Evidenced-Based Targets for Making DC’s Housing More Affordable


Delories Williams with her grandson Tyree, 26. They fear they will have to relocate from their apartment at Kenilworth Courts in NE DC when the redevelopment of the area begins. (Photo by Michael S. Williamson/The Washington Post via Getty Images).

In its new Housing Equity Report (PDF), the District of Columbia sets ambitious targets for expanding housing affordability in every part of the city. Earlier this year, Mayor Bowser directed city agencies to identify new policies, tools, and initiatives to create 36,000 new housing units—12,000 of them affordable for people with low incomes—by 2025. The Metropolitan Washington Council of Governments has called upon all the other jurisdictions in our region to follow suit, setting targets for both housing production and affordability.

The Housing Equity Report takes an important next step: showing where the city will support additional housing that is affordable for people with low incomes.

It sets a long-term goal of making at least 15 percent of the housing in every DC Planning Area affordable by 2050. Areas falling short today are allocated more affordable housing between now and 2025. Areas that already exceed the 15 percent goal are allocated less.

Plenty of questions remain about how to achieve these targets. But solid evidence supports the city’s strategy. Over the past decade, housing production hasn’t been keeping up with population growth, and rents and house prices have climbed out of reach for too many city residents. And today, the number of DC households with low incomes far exceeds the number of housing units they can reasonably afford. Four of every five households with the lowest incomes—including many working full-time in jobs like caregiving or food preparation—pay more than 30 percent of their income for housing.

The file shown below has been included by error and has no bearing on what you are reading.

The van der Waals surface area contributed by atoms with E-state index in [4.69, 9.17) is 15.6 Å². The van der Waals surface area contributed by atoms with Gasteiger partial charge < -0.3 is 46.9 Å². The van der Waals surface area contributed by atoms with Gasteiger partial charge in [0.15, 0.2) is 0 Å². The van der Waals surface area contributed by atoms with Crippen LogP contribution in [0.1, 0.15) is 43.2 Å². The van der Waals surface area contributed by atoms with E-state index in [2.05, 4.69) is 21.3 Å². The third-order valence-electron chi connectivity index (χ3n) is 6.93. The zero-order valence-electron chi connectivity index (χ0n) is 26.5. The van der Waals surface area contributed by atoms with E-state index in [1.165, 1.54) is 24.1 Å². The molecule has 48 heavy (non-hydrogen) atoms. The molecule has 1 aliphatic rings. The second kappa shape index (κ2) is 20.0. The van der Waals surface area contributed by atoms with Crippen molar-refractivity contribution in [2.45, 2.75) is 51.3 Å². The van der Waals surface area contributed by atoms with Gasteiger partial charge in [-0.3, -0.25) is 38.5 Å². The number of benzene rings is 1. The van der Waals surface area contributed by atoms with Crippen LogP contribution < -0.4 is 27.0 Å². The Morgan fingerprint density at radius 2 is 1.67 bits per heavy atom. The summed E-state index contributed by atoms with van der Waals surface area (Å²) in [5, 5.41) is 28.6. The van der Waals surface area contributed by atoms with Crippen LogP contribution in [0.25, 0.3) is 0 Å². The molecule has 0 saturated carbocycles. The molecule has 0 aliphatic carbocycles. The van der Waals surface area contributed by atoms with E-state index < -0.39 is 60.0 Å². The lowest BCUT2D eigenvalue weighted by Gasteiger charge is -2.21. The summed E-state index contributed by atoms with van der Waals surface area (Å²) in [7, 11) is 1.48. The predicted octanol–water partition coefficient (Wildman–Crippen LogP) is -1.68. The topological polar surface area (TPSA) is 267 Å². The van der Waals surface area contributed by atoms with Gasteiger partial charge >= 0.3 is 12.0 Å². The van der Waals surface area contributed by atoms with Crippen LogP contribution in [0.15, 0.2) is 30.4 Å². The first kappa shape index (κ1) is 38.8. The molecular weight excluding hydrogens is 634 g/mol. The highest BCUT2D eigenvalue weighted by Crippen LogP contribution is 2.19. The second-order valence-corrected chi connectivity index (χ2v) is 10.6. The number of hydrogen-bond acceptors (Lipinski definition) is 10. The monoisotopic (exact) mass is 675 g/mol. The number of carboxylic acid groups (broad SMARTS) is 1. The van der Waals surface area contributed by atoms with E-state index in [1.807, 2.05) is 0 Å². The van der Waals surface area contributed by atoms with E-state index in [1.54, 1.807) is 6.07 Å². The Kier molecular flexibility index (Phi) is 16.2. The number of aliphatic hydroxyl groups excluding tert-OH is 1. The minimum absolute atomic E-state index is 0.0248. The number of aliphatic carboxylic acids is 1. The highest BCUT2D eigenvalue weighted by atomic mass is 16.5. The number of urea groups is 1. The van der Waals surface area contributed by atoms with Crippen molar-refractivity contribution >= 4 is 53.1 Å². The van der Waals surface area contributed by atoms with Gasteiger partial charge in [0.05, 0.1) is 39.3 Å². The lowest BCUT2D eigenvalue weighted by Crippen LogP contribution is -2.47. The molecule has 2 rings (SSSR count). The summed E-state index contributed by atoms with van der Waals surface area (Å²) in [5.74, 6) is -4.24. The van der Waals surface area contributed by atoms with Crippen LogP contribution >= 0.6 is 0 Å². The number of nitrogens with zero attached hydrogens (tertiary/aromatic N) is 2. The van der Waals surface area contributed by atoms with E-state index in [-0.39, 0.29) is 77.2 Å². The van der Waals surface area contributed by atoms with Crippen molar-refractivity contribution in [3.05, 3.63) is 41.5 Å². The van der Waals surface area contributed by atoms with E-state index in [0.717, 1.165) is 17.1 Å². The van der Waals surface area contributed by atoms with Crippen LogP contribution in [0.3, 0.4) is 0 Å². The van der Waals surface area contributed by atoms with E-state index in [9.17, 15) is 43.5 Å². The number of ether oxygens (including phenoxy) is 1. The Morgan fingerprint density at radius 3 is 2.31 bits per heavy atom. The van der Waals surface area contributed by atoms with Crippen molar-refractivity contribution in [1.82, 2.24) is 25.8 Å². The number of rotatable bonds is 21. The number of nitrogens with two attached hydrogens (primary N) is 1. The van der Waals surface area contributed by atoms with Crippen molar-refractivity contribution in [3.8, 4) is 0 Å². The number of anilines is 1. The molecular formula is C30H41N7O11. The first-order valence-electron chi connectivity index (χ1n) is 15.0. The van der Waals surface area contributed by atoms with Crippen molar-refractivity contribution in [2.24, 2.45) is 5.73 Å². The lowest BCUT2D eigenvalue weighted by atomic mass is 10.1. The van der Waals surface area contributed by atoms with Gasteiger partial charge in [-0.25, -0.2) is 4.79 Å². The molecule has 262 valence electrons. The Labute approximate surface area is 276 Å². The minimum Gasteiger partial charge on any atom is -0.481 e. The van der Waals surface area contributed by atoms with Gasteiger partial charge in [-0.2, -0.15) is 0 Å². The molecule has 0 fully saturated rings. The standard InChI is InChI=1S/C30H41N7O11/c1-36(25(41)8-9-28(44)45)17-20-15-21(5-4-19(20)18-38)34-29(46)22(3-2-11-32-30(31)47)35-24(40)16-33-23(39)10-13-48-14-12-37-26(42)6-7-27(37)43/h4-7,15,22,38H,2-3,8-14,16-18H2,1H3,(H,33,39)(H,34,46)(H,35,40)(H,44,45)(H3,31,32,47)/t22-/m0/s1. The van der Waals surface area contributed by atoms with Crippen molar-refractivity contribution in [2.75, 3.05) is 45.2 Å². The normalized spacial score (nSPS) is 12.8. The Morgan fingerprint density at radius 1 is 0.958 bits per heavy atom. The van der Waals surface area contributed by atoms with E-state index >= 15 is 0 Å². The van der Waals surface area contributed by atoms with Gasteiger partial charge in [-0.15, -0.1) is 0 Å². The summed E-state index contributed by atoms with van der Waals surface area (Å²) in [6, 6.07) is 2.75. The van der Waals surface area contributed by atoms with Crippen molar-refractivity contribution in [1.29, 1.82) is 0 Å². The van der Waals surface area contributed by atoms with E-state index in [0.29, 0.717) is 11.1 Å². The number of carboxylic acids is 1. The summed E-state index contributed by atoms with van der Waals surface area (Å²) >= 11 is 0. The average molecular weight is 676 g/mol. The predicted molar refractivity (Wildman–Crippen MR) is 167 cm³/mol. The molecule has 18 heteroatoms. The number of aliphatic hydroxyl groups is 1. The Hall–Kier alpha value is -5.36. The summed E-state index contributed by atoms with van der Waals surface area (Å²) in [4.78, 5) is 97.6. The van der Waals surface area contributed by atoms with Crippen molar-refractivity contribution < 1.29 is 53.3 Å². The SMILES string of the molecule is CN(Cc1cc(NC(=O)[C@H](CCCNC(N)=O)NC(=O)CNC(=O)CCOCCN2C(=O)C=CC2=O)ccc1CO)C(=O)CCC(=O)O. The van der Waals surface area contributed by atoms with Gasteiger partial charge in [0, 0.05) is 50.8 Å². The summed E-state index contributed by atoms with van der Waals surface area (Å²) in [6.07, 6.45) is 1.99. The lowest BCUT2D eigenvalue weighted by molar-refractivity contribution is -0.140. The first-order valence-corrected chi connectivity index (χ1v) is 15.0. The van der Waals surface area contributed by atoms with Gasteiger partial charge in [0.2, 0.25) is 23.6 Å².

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Affordable housing matters for DC’s future

A stable home that doesn’t bust the family budget provides a foundation for adults’ economic advancement and for children’s healthy development. Employers need a diversity of talent to fill all their positions, and attracting, developing, and retaining such a workforce depends on the availability of housing that people of all household types and incomes can afford. Affordable housing close to jobs boosts workers’ reliability. And vibrant neighborhoods with plenty of housing options attract new business and residents, fueling continued growth and prosperity.

Historically, DC—like most US cities—has clustered its most affordable housing in just a few neighborhoods. Longstanding fears and prejudice have blocked families with low incomes and people of color from communities that offer safety, great schools, a healthy environment, and access to jobs.

For example, zoning policies like large lot-size requirements and large square-footage-per-dwelling mandates increase the cost of housing in exclusive neighborhoods. And both federal and local housing programs long prioritized building subsidized housing in already distressed neighborhoods.

At the same time, many neighborhoods where housing is more affordable have been starved of capital by both public- and private-sector institutions, leaving them with troubled schools, inadequate services, physical and environmental blight, and high levels of crime and violence.

Rigorous research leaves no doubt that separate and unequal neighborhoods undermine the life chances of children and, hence, the city’s commitment to shared prosperity. Remedies must include more affordable housing in opportunity-rich neighborhoods alongside investments in distressed neighborhoods so they become springboards to opportunity for their residents

DC’s plan steps up to the national challenge of “affirmatively furthering fair housing,” committing to expanding low-cost housing in parts of the city that have excluded it in the past.

Our recent report, Meeting the Washington Region’s Future Housing Needs, urges local leaders to set goals for meeting the needs of current and future residents. And it offers a menu of policies they can use to preserve existing homes and apartments that people with low incomes can afford; produce enough new housing to keep pace with growth; and protect renters and homeowners from discrimination and involuntary displacement.

DC has enjoyed tremendous prosperity and growth over the past two decades. Expanding affordable housing in every part of the city can help ensure that prosperity is widely shared.